Who is a God like You, pardoning iniquity and passing over the transgression of the remnant of His heritage? He does not retain His anger forever, because He delights in mercy. He will again have compassion on us, and will subdue our iniquities. You will cast all our sins into the depths of the sea.
Most people don’t understand that God has to act according to His office, as well as according to His nature. I hold the office of protector, provider and father to my children. I love them according to my nature as a father, but I frown when things are wrong because of my office, which is necessary for their good. Imagine if there were no consequences for disobeying the rules of the household. I have to punish accordingly. That doesn’t mean that I don’t love them. God never turns from His love, but He quickly turns from His wrath. God speaks about subduing our sins in Micah 7. When He uses the word subdue, He means conquer. He will conquer our sins for us, which means He will remove the GUILT of that sin as well. There is nothing more soothing than the removal of guilt. Think about guilt for a minute. Can you imagine living with guilt until the day of your death?
Guilt is living in a state of violation. It is the opposite of innocence. Psychologically, guilt is an unpleasant feeling associated with unfulfilled wishes. Guilt must not be confused with remorse. Remorse is deep and painful regret for wrongdoing. Remorse can be productive in that it produces compassion and pity for others in the same position, and often leads us to action—a strong desire to alleviate the suffering. Guilt can lead to neurotic reactions. The purpose of guilt is to let us know when we’ve done something wrong. To live with guilt is to live with death, and if you’re in a constant state of guilt, you will suffer mentally, and even physically.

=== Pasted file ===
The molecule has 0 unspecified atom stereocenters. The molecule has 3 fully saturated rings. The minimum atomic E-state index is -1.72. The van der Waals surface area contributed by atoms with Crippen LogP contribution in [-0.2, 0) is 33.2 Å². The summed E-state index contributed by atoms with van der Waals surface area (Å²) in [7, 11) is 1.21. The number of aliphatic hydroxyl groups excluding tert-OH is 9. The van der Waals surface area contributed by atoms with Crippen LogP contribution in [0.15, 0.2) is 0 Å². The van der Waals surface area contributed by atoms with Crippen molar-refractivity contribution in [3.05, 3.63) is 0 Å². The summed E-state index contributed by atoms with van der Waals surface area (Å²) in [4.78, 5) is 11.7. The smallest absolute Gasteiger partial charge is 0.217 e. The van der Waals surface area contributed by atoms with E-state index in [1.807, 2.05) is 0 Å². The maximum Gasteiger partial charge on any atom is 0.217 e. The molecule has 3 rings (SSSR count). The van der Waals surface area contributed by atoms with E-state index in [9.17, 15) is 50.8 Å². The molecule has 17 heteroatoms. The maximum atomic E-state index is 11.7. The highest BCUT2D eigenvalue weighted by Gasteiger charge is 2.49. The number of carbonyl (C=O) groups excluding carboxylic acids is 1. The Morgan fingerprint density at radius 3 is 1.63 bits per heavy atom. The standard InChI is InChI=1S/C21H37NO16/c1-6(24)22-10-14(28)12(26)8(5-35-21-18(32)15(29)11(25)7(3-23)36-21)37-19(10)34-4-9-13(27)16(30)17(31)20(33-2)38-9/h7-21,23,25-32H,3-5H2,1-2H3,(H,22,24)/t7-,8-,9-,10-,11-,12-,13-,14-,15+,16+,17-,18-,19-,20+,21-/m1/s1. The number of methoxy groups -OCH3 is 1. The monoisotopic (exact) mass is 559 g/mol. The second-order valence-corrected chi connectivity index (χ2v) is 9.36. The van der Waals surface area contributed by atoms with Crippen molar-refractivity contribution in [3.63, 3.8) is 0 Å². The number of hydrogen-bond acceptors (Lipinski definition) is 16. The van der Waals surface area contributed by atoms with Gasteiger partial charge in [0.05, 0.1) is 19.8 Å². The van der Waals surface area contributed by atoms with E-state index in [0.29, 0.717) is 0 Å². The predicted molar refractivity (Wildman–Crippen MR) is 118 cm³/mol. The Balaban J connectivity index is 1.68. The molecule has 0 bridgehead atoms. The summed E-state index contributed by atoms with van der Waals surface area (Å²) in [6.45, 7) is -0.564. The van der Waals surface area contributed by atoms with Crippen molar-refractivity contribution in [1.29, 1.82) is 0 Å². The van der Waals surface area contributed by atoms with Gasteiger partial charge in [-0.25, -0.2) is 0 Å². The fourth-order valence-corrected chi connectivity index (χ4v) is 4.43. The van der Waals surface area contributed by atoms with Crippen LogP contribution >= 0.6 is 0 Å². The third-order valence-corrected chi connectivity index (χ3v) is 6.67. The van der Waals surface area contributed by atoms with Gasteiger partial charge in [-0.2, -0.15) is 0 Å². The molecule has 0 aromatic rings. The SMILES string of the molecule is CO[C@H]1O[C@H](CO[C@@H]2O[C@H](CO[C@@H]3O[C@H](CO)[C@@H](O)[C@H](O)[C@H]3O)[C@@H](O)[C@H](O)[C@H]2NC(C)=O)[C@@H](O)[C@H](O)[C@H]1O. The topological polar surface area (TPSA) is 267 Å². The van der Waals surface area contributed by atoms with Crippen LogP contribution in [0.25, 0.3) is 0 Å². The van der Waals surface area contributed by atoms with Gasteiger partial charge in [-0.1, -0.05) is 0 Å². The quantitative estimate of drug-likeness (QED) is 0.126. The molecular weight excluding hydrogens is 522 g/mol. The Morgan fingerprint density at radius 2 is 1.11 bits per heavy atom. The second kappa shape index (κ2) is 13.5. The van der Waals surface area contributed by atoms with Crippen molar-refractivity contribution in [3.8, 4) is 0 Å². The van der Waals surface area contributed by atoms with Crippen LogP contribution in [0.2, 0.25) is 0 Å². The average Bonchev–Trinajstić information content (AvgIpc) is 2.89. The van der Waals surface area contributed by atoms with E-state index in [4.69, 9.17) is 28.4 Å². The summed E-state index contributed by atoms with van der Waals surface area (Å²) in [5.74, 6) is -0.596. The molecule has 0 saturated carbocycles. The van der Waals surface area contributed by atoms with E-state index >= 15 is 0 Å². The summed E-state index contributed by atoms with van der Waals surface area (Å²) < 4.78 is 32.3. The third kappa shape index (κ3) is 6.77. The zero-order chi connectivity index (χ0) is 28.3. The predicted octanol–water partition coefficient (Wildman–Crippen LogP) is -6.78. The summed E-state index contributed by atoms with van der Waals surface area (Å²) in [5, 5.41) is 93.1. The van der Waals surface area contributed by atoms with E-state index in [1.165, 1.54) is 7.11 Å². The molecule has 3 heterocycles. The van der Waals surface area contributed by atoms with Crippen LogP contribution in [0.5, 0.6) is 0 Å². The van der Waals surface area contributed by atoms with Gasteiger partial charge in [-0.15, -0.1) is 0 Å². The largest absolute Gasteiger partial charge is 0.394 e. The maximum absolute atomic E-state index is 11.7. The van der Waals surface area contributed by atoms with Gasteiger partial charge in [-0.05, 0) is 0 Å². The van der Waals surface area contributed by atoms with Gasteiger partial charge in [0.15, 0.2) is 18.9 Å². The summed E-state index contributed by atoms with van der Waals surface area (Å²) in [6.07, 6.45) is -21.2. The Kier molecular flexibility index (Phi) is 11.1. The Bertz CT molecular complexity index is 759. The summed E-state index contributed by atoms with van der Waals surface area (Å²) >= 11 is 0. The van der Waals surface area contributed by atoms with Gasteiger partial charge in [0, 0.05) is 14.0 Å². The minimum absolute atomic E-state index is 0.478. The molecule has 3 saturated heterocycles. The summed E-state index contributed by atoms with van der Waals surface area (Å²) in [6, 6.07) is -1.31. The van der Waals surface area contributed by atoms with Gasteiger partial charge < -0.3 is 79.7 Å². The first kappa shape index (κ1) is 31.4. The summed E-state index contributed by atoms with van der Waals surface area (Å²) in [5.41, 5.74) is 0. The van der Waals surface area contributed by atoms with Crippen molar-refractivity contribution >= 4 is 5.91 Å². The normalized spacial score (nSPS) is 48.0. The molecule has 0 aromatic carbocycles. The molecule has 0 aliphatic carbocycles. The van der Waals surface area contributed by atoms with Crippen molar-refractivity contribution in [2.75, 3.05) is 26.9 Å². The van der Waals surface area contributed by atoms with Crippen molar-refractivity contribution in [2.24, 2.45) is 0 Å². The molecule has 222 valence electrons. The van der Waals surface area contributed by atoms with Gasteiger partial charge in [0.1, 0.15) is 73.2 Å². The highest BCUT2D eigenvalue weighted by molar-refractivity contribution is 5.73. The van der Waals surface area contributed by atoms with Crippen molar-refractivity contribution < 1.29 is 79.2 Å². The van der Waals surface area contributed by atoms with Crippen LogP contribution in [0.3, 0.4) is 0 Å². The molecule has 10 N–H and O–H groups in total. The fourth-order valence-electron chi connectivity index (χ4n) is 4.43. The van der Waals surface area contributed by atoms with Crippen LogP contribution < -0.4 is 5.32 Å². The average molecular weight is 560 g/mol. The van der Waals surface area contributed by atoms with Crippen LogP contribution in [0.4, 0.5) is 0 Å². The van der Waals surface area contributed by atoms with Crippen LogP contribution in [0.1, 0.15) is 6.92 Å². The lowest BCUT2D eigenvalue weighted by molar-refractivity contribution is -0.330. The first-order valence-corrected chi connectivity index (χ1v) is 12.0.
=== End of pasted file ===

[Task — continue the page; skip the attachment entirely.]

Guilt does work to our advantage in that it helps us grow and mature when our behavior has been offensive or hurtful to others. A warning sign with a purpose is good, especially if the warning sign helps us to improve our lives; instead of hurting others we can bless them. “Love your neighbor as yourself” is the brilliant commandment that Christ taught us, but if you are living in a state of guilt because you have been an offense to yourself, you will not be able to love your neighbor, because of the anger you have toward yourself.
It is vital that you regain love for yourself. How do you do this? Make amends with yourself! Is that crazy or what? Yes, you have to forgive yourself first; make amends and changes sooner rather than later, because this will rid you of guilt.
You need to recognize the kind of guilt you have and its purpose. If its purpose is to drive you to make improvements, then it is appropriate guilt and is not self-destructive. If you’re feeling guilty for eating five chocolate bars in a row, that’s the brain’s way of trying to get a message to you about a behavior or habit you probably recognize as extreme. Such behavior may be self-destructive and ultimately harmful to your health and well-being.
Guilt is usually situational. That means we get into a situation, we do something inappropriate or hurtful, and then we feel bad for a time. I have found the greatest way to deal with guilt in this situation is to apologize—be it to the person you’ve affected, or to God. Ask forgiveness. Now, you can’t ask yourself to forgive yourself, so the only way is to ask God to forgive you, and we know that He has made a way for us to be free of the sin which ultimately arouses guilt.
Unhealthy or inappropriate guilt will make you feel bad for little or no legitimate reason.
When I was newly converted and extremely uneducated in church culture, specifically Pentecostal church culture, I was filled with zeal and passion to love people and win them to Christ. I had been an unruly, worldly person, and had experienced enough of sin and the world to avoid any appearance of evil. My guilt was removed by my confession and plea to God for His forgiveness, and I felt like I was lighter—something had been removed from me, a huge burden. I had carried my sin for so long, and the feeling of being “guilt-free” was amazing.